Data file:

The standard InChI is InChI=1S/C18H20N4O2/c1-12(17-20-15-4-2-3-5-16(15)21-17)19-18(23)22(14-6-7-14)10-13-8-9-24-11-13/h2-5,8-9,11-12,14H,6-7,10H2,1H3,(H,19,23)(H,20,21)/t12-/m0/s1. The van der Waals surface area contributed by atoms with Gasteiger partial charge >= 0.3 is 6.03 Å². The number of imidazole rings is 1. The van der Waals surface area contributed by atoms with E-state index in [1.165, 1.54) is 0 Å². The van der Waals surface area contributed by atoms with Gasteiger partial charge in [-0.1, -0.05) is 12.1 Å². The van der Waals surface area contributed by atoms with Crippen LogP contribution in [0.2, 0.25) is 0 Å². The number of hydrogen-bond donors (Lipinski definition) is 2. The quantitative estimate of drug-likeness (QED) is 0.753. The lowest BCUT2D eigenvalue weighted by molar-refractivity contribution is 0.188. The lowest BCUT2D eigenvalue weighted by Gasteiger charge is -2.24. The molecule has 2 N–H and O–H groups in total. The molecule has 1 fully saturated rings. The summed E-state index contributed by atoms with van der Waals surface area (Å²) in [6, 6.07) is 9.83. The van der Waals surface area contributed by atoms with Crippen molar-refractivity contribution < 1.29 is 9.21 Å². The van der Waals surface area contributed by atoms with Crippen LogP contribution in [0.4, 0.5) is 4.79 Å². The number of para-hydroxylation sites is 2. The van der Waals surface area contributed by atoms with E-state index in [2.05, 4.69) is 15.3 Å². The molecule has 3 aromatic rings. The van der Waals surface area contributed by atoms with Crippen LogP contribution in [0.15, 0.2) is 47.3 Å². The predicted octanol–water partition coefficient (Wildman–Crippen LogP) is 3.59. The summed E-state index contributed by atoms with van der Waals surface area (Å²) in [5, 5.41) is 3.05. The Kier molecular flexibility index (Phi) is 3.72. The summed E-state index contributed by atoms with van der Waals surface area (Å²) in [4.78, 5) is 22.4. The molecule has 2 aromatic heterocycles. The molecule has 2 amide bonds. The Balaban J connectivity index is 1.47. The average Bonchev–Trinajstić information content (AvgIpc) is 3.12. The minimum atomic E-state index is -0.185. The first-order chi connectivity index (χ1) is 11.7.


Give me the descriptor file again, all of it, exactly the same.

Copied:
The standard InChI is InChI=1S/C18H20N4O2/c1-12(17-20-15-4-2-3-5-16(15)21-17)19-18(23)22(14-6-7-14)10-13-8-9-24-11-13/h2-5,8-9,11-12,14H,6-7,10H2,1H3,(H,19,23)(H,20,21)/t12-/m0/s1. The van der Waals surface area contributed by atoms with Gasteiger partial charge >= 0.3 is 6.03 Å². The number of imidazole rings is 1. The van der Waals surface area contributed by atoms with E-state index in [1.165, 1.54) is 0 Å². The van der Waals surface area contributed by atoms with Gasteiger partial charge in [-0.1, -0.05) is 12.1 Å². The van der Waals surface area contributed by atoms with Crippen LogP contribution in [0.2, 0.25) is 0 Å². The number of hydrogen-bond donors (Lipinski definition) is 2. The quantitative estimate of drug-likeness (QED) is 0.753. The lowest BCUT2D eigenvalue weighted by molar-refractivity contribution is 0.188. The lowest BCUT2D eigenvalue weighted by Gasteiger charge is -2.24. The molecule has 2 N–H and O–H groups in total. The molecule has 1 fully saturated rings. The summed E-state index contributed by atoms with van der Waals surface area (Å²) in [6, 6.07) is 9.83. The van der Waals surface area contributed by atoms with Crippen molar-refractivity contribution < 1.29 is 9.21 Å². The van der Waals surface area contributed by atoms with Crippen LogP contribution in [0.4, 0.5) is 4.79 Å². The number of para-hydroxylation sites is 2. The van der Waals surface area contributed by atoms with E-state index in [2.05, 4.69) is 15.3 Å². The molecule has 3 aromatic rings. The van der Waals surface area contributed by atoms with Crippen LogP contribution in [0.15, 0.2) is 47.3 Å². The predicted octanol–water partition coefficient (Wildman–Crippen LogP) is 3.59. The summed E-state index contributed by atoms with van der Waals surface area (Å²) in [5, 5.41) is 3.05. The Kier molecular flexibility index (Phi) is 3.72. The summed E-state index contributed by atoms with van der Waals surface area (Å²) in [4.78, 5) is 22.4. The molecule has 2 aromatic heterocycles. The molecule has 2 amide bonds. The Balaban J connectivity index is 1.47. The average Bonchev–Trinajstić information content (AvgIpc) is 3.12. The minimum atomic E-state index is -0.185. The first-order chi connectivity index (χ1) is 11.7.